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  1. Hey Everybody, I just finished up a DIY table for my Vision Grills Classic B Kamado and I figured I'd post it for anyone else who's looking for a table build for their Vision. I did quite a bit of searching before I started this project, and I had a hard time finding anything customized for the Vision. The plans I based this build off of come from Naked Whiz's site: http://www.nakedwhiz.com/tableplans/tableplans.htm . Thanks to him for giving out great info. This build seemed easy to me and gave me a great work space that I had been lacking with the Vision cart and fold-up side tables. First things first, a few very important aspects I changed from the plans are: Using 4x4 lumber for the legs and Using 2x4 lumber for all of the framing and bracing. (All the decking is just 1x6) I'm kind of surprised that people build these tables out of "1 by" dimensional lumber, including the legs sometimes. So I wanted to make this thing beeeeefy. With the changes in the lumber used to build this thing, we divert from the plans quite a bit, but the plans are a great starting point and theory to follow. (Note: All of the lumber I used was pressure treated - the wood with the green stuff on it - from Home Depot. Pressure treated lumber stands up better to exterior use than non-treated lumber, and was much cheaper for me than a wood species such as Cedar. I probably spent about $60 on the wood, total. For those wondering, this whole build easily cost me less than $150 - $35 of that being the stain/seal) For the top and bottom frames, here are some of the measurements I used (instead of what was on the plans): 2x4's for length of table - 57" All 2x4's for width - 25" The added length and width was to accommodate the bigger Vision (22.5" Diam.) vs the BGE Large (21" Diam.) and to squeeze in larger lumber. These measurements are on the attached PDF file for all of our visual learners. A lot of the other measurements are "plug" numbers really, just make sure you'll have room for the circle you'll cut on the top. My circle is 22.5" to 23" Diameter depending where you measure and it's snug, but dead center front to back and side to side (based on the framing for that portion of the table). Another number that needs to be changed is the "Dimension X" figure, which is the distance between the top of the upper deck and the top of the lower deck. For the pavers I used, I set my Dimension X at 16". and it's almost perfect. This is obviously a number you can measure for and adjust, just make sure your table is level in the end. I had dimensions in mind when I built the table so that I could easily find a cover for it (Approx. 58"x28"). The table is just a tad smaller than the XL BGE table, so there's plenty of covers for it, but no way was I paying for the BGE brand cover. Amazon for the win, here's a link to a cover that I feel is pretty robust and will last at least 5 years in the direct Florida sun: https://www.amazon.com/gp/product/B00XZZI1E4/ref=oh_aui_detailpage_o02_s00?ie=UTF8&psc=1 . Another small touch I added was to get a nomex roll and line the inside of the cutout on the table top (see final pic). Just in case, so the wood doesn't scorch and it's some added bump protection for the grill. Here's the one I got from, again, Amazon: https://www.amazon.com/gp/product/B00OAG2AV2/ref=oh_aui_detailpage_o01_s00?ie=UTF8&psc=1 . The inset tile on the table top is for placing down hot items, such as an Adjustable Rig from the Ceramic Grill Store (which I'll soon hopefully "acquire"). It's 18"x18" and porcelain, which will stand up to the heat, and it cost me all of $2. If you want to get real fancy, get yourself a scrap piece of granite at a local stone supplier and have them cut it down to spec for you (anticipate about a $50 cost - if you can do better, well then good for you!). The plans call for framing it out and adding 1" cleats around the edges to support it. I felt that wasn't adequate support for the middle and added a 2x4 going straight through the middle of the opening (see rough finish pic), then added cleats at opposite ends. I'm not worried at all anymore if this opening could support something, I actually had the whole grill on top of the tile while I stained/sealed the table. Risky? Nah. The large paver under the grill is a 24"x24" paver from my local Home Depot. Easy to acquire and cost like $5. The smaller bricks under the grill are to provide adequate airflow so that there's negligible heat transfer to the large paver and then to the wood on the table. I've read about guys pulling up their paver and the wood is scorched under it since the grill was directly on it. I also noticed the felt on my Vision cart that was under the grill was a tad scorched when I pulled the grill out. Now, there's a few kamado makers out there like Kamado Joe, Primo and BGE who make "feet" for their grills. I looked around for these, and while they are specifically made for this purpose, no way was I paying $30-$40 for a set of 4 feet. Instead, I grabbed me four 1.25" thick pavers (I believe they are 4"x8") while at Home Depot for a whopping total of......$1.50. Now, one of the more expensive parts of this build was the stain and seal, only because I had to buy a whole gallon of it when I needed maybe a quart. I will totally use the rest on some other builds I have coming up for exterior furniture. I found some stuff made by Thompson's that works with pressure treated lumber, and was in stock at my Home Depot. They make a few colors, and I went with the walnut. I anticipated that the stain would be much darker than it was, but I'm thinking the wood still hadn't "dried out" completely from all the treatment liquids, thus not letting the Thompson's really set in and provide the dark color I was going for. Still though, I do like the color and the protection is nice, even though I'll have it covered. Here's a link: http://www.homedepot.com/p/Thompson-s-WaterSeal-1-gal-Natural-Penetrating-Timber-Oil-TH-049801-16/206023511 . I intended to add wheels to this build so that I could easily move the table around, and I'll get to it in the future. Right now it came down to cost and a struggle I had with how to install the wheels. I originally wanted to buy four pneumatic casters between 8" and 10" (two swivel and two fixed). Best price I could find for some decently rated wheels...about $30...each! (https://www.amazon.com/gp/product/B002VTAP76/ref=pd_sim_469_1?ie=UTF8&pd_rd_i=B002VTAP76&pd_rd_r=9427Z1Z9NH3ZQ7QH0ZM6&pd_rd_w=0ZltW&pd_rd_wg=xGbzA&psc=1&refRID=9427Z1Z9NH3ZQ7QH0ZM6) So we're looking at more for the wheels than the whole table...reminds of those ghetto gunships with the huge rims that roll down MLK boulevard down here...funny joke, don't get offended so easily, they're just words, rub some dirt on it. Anyways, with those casters, I was worried that by screwing them into the ends of the 4x4 lumber, that the screws wouldn't have much "support" with the wood grain coming straight on, instead of sideways. Screw grabbing power is much different depending on (hold on tight, crazy words ahead) parallel vs. perpendicular wood grain. Not to mention, the table must weigh almost 400lbs with everything loaded on. So I'll work on how to get some wheels on this thing in the future. For the joinery, I used my Kreg HD kit, which is made for 2x4 and 4x4 pocket hole joinery. A regular Kreg Jig won't be able to accomodate the larger lumber. I also used the Kreg HD screws since they are coated for exterior use. On some of the bracing and where the bottom level attaches to the 4x4, I employed some 3.5" deck screws from Home Depot. This thing is bombproof, and I probably went way overboard, but I feel safe knowing that my grill "ain't goin nowhere". Kreg links: Kreg HD - https://www.amazon.com/Kreg-Tool-Company-KJHD-Jig/dp/B008CQ59GY/ref=sr_1_3?ie=UTF8&qid=1477000077&sr=8-3&keywords=kreg+hd (you'll need a Kreg face clamp as well for this thing to work. The face clamp comes in handy for a bunch of other projects.) HD Screws - https://www.amazon.com/Kreg-Tool-Company-SML-C2X250-125-Pocket/dp/B008CQBYGI/ref=sr_1_4?ie=UTF8&qid=1477000077&sr=8-4&keywords=kreg+hd I'm sure I left something out here, and I'm sure someone will remind me, but I hope that this write up can at least help somebody. I know I was grasping at air when I first started looking for plans to build myself. Here's to the table's maiden voyage tonight with a brisket! Happy Cooking Everyone Table Schem.10202016.pdf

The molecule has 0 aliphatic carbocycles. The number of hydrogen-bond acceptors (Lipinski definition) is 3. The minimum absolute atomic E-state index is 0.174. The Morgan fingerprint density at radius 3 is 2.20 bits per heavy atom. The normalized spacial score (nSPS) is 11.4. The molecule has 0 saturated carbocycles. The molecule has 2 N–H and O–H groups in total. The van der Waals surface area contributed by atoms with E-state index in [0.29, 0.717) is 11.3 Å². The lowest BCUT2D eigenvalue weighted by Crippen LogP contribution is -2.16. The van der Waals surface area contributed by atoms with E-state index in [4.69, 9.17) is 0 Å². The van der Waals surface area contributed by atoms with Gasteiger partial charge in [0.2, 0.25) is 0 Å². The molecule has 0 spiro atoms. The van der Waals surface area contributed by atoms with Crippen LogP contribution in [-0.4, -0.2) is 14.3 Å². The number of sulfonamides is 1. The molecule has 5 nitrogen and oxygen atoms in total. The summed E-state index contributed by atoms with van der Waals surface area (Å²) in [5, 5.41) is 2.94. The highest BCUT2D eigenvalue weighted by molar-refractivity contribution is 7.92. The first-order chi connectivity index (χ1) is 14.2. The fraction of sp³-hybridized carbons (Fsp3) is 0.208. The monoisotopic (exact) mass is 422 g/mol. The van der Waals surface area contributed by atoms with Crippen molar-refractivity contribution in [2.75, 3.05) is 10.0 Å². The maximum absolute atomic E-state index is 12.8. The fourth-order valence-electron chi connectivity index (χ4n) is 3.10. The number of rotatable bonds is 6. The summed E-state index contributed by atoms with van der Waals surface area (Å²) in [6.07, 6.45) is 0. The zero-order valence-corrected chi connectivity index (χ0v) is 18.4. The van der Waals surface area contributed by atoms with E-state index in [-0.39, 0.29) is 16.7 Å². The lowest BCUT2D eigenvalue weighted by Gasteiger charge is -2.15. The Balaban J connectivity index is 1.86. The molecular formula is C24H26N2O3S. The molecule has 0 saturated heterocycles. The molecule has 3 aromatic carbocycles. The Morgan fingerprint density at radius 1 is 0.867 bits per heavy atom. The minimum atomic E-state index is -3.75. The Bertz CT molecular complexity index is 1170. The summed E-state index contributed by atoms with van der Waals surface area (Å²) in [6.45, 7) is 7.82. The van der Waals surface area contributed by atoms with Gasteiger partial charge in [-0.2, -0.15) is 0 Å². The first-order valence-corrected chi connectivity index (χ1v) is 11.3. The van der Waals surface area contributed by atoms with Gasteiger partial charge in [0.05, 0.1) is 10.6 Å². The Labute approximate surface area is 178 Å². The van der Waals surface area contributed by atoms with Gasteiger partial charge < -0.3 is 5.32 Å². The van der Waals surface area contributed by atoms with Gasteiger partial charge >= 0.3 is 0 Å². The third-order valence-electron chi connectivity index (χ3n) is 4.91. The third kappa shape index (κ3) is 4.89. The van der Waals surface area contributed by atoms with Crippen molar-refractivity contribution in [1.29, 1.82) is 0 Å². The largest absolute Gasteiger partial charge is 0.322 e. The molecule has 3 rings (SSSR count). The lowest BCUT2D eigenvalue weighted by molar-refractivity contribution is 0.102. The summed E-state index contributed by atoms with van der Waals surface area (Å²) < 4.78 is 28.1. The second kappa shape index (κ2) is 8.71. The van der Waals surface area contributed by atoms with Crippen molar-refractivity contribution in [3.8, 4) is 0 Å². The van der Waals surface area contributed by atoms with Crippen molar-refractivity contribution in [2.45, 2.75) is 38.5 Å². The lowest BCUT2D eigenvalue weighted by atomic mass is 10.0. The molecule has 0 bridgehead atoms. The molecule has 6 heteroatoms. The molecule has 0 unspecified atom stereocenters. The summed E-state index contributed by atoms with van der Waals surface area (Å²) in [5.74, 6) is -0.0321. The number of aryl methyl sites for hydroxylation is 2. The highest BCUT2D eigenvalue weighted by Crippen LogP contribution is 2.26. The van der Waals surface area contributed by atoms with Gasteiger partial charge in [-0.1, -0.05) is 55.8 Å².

2. Hi Guys, So I've been following a lot of guys on here and got inspired to build a table for my Akorn, I'm not a work worker by any stretch but I have learned a lot along the way. I'm almost done with the build. July 5th will be the day I complete it. I used white pine on most of it totaling in $170 in wood alone. (All from the lumber yard) about $70 in hardware/Stain,prep etc.. It was supposed to be a simple build but as I went along I kept changing and adding as I went. Hope you guys like it. Stain I used which Im not entirely happy with is Thompson water Seal Natural Cedar tone. (The pigment was hard to lay down- steaks, darker areas) Added slots in the 2x4 so the Akron flanges can rest flush and secure Now for the Test Fit! Looking good! I really wanted to add doors but wast sure how to keep GOOD airflow while smoking low and slow So....Im cane up with screens! Added a frame the stapled the screen to the inside of the frame and then screwed in for a clean look. So far so good. Going to be adding led light inside and adding the hooks and Akorn and she'll be done!